Peter Vahlefeld’s paintings grapple with reflections over marketing strategies in art. He has recognized that works of art in our culture inevitably are reduced to the condition of commodity.
What he does is to short-circuit the process and start with the commodity. Peter Vahlefeld overpaints readymade images like advertisements or marketing campaigns of international galleries, museums, and auction houses. The overpainted printed matter will then be digitalized and reworked on the computer, rendering the three-dimensional overpainting as a two-dimensional background for the new painting on canvas.
The result is a multilayered composition in which figure and ground seem to continually shift between the analog painting and its digital counterpart.
This method is predicated upon the crossover of painting, printing and collage, and draws it actuality from the collision between the visual codes of mass media and the subjective traces of painterly expression.
The whole social fabric of our society is used as a point of departure for abstraction. It becomes reanimated and supercharged, leaving a picture plane marked by an effortlessly elegant dance of smudges, puddles, and saturated strokes.
His gestural approaches intersect with references to fabrics and patterns as well — treating the material without respect, using destruction as a principle, sometimes playfully, while simultaneously building up energy in the paintings. A juxtaposition of hiding and exposing, smudged with their lost history.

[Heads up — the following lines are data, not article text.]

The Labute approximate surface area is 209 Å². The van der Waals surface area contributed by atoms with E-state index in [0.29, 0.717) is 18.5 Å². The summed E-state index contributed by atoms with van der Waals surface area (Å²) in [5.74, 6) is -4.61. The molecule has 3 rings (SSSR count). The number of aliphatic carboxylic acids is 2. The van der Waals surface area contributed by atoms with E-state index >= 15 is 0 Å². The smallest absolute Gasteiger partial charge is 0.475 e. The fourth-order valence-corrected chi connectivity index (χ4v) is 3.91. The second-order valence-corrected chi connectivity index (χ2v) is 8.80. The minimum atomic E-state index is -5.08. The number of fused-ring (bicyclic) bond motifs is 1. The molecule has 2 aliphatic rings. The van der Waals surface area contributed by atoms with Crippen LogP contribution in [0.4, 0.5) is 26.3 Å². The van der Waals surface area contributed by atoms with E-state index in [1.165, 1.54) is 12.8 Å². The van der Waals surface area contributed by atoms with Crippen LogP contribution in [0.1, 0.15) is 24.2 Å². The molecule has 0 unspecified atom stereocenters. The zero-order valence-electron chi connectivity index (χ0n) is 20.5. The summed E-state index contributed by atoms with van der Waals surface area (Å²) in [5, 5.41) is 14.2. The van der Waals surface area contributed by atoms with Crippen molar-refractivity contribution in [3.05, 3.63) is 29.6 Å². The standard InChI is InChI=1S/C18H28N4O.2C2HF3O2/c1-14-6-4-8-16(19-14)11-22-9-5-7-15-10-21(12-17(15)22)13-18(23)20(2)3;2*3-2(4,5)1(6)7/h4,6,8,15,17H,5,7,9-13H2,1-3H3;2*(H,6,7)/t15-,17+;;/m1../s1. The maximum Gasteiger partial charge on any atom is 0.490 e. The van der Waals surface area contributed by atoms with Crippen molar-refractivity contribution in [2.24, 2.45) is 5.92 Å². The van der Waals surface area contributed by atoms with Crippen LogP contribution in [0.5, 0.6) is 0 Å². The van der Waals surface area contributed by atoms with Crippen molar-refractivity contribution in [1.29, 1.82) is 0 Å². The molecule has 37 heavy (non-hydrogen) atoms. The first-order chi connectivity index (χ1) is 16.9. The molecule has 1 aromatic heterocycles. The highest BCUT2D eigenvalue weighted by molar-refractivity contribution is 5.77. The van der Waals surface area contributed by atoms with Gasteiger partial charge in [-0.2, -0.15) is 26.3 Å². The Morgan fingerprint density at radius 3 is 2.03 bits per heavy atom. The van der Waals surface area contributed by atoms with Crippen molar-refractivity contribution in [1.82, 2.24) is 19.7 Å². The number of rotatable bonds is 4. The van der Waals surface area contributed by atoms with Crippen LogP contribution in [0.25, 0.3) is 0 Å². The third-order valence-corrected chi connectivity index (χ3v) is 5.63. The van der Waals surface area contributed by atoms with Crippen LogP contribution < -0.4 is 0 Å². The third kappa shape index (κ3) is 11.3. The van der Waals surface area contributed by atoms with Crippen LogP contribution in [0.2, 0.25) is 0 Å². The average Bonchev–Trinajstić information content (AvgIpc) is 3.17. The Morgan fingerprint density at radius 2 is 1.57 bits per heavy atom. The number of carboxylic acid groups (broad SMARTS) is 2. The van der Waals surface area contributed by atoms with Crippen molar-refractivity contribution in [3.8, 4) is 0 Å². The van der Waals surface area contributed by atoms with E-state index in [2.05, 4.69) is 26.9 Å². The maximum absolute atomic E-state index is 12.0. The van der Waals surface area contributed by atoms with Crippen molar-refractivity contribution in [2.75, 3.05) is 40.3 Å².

This process speaks of one of Vahlefeld’s significant preferences: to introduce the painterly into the graphic, and vice versa, forcing the two modes together in a single image and then to let it go, allowing the material to alchemize independently.
Many paintings have text in them at the beginning. Primarily the text will be overpainted, but it sets a mood. Peter Vahlefeld takes decorative forms like words, logos, symbols, and fabrics to the extreme to recall an original canon of modern art. He succeeds in turning this canon into a complex, unforeseen structure.
With its decisively executed gestural abstraction and delicately caked surfaces, the canvases strongly evoke works by artists associated with postwar painting in Germany and France, such as Wols, Fred Thieler, Emil Schumacher, or Albert Oehlen — as well as their American counterparts like Robert Rauschenberg, Willem de Kooning or Julian Schnabel.
Berlin-based Peter Vahlefeld studied at the Parsons School of Design, New York, receiving an Honours degree in 1990.
He has participated in many solo exhibitions (London, Paris, New York, Berlin) and art fairs like art Karlsruhe, Germany on a regular basis or at auctions such as Sotheby’s in Vienna and Neumeister, Munich.
His work was featured on German Television ZDF for a project on Robert Mapplethorpe and his works are held in corporate collections throughout Germany as well as in private collections worldwide (United States, Canada, Paris, London, Austria, Norway, India, Ukraine, Hong Kong).